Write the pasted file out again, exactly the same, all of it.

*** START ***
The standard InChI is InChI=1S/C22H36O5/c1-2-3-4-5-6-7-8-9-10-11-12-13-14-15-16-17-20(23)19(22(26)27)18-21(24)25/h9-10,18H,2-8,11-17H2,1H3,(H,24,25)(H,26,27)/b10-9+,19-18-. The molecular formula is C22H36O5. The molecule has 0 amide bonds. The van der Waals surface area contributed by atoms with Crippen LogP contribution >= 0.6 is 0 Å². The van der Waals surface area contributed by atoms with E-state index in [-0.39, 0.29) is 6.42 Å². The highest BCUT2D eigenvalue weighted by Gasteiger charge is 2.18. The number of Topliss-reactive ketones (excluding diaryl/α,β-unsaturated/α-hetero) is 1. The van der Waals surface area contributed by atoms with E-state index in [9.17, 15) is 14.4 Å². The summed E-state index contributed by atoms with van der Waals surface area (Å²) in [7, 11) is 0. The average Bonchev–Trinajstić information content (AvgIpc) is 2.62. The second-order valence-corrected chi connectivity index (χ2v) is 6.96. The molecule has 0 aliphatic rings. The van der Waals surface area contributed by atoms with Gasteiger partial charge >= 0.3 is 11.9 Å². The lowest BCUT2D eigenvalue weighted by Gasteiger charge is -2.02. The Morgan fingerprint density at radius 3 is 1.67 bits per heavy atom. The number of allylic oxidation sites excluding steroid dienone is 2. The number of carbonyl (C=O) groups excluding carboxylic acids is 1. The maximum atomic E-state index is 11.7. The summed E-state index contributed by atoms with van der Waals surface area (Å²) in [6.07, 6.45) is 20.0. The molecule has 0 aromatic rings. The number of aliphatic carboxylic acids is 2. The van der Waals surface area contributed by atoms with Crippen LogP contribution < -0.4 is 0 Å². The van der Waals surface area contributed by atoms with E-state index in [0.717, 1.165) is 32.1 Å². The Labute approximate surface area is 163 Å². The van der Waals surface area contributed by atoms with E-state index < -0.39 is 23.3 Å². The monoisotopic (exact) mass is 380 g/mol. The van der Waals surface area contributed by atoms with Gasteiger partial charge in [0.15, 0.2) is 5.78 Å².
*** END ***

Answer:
The standard InChI is InChI=1S/C22H36O5/c1-2-3-4-5-6-7-8-9-10-11-12-13-14-15-16-17-20(23)19(22(26)27)18-21(24)25/h9-10,18H,2-8,11-17H2,1H3,(H,24,25)(H,26,27)/b10-9+,19-18-. The molecular formula is C22H36O5. The molecule has 0 amide bonds. The van der Waals surface area contributed by atoms with Crippen LogP contribution >= 0.6 is 0 Å². The van der Waals surface area contributed by atoms with E-state index in [-0.39, 0.29) is 6.42 Å². The highest BCUT2D eigenvalue weighted by Gasteiger charge is 2.18. The number of Topliss-reactive ketones (excluding diaryl/α,β-unsaturated/α-hetero) is 1. The van der Waals surface area contributed by atoms with E-state index in [9.17, 15) is 14.4 Å². The summed E-state index contributed by atoms with van der Waals surface area (Å²) in [7, 11) is 0. The average Bonchev–Trinajstić information content (AvgIpc) is 2.62. The second-order valence-corrected chi connectivity index (χ2v) is 6.96. The molecule has 0 aliphatic rings. The van der Waals surface area contributed by atoms with Gasteiger partial charge >= 0.3 is 11.9 Å². The lowest BCUT2D eigenvalue weighted by Gasteiger charge is -2.02. The Morgan fingerprint density at radius 3 is 1.67 bits per heavy atom. The number of allylic oxidation sites excluding steroid dienone is 2. The number of carbonyl (C=O) groups excluding carboxylic acids is 1. The maximum atomic E-state index is 11.7. The summed E-state index contributed by atoms with van der Waals surface area (Å²) in [6.07, 6.45) is 20.0. The molecule has 0 aromatic rings. The number of aliphatic carboxylic acids is 2. The van der Waals surface area contributed by atoms with Crippen LogP contribution < -0.4 is 0 Å². The van der Waals surface area contributed by atoms with E-state index in [0.717, 1.165) is 32.1 Å². The Labute approximate surface area is 163 Å². The van der Waals surface area contributed by atoms with E-state index < -0.39 is 23.3 Å². The monoisotopic (exact) mass is 380 g/mol. The van der Waals surface area contributed by atoms with Gasteiger partial charge in [0.15, 0.2) is 5.78 Å².